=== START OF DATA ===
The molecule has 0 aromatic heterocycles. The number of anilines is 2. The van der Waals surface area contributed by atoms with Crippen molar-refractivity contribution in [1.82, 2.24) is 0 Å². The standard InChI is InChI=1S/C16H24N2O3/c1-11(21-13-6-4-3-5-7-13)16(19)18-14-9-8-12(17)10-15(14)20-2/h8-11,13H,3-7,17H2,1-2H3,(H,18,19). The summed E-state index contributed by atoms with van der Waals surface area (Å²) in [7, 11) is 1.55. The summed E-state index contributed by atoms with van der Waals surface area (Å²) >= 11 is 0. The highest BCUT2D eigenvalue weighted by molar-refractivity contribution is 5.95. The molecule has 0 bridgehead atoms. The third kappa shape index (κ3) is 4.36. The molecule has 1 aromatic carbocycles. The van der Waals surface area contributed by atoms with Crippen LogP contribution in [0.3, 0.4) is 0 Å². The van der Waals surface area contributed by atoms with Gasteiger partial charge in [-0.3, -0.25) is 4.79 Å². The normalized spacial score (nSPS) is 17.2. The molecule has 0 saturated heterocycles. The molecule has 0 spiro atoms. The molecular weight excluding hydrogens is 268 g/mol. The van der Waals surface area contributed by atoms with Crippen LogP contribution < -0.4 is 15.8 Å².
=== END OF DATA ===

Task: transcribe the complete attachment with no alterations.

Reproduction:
The molecule has 0 aromatic heterocycles. The number of anilines is 2. The van der Waals surface area contributed by atoms with Crippen molar-refractivity contribution in [1.82, 2.24) is 0 Å². The standard InChI is InChI=1S/C16H24N2O3/c1-11(21-13-6-4-3-5-7-13)16(19)18-14-9-8-12(17)10-15(14)20-2/h8-11,13H,3-7,17H2,1-2H3,(H,18,19). The summed E-state index contributed by atoms with van der Waals surface area (Å²) in [7, 11) is 1.55. The summed E-state index contributed by atoms with van der Waals surface area (Å²) >= 11 is 0. The highest BCUT2D eigenvalue weighted by molar-refractivity contribution is 5.95. The molecule has 0 bridgehead atoms. The third kappa shape index (κ3) is 4.36. The molecule has 1 aromatic carbocycles. The van der Waals surface area contributed by atoms with Crippen LogP contribution in [0.3, 0.4) is 0 Å². The van der Waals surface area contributed by atoms with Gasteiger partial charge in [-0.3, -0.25) is 4.79 Å². The normalized spacial score (nSPS) is 17.2. The molecule has 0 saturated heterocycles. The molecule has 0 spiro atoms. The molecular weight excluding hydrogens is 268 g/mol. The van der Waals surface area contributed by atoms with Crippen LogP contribution < -0.4 is 15.8 Å².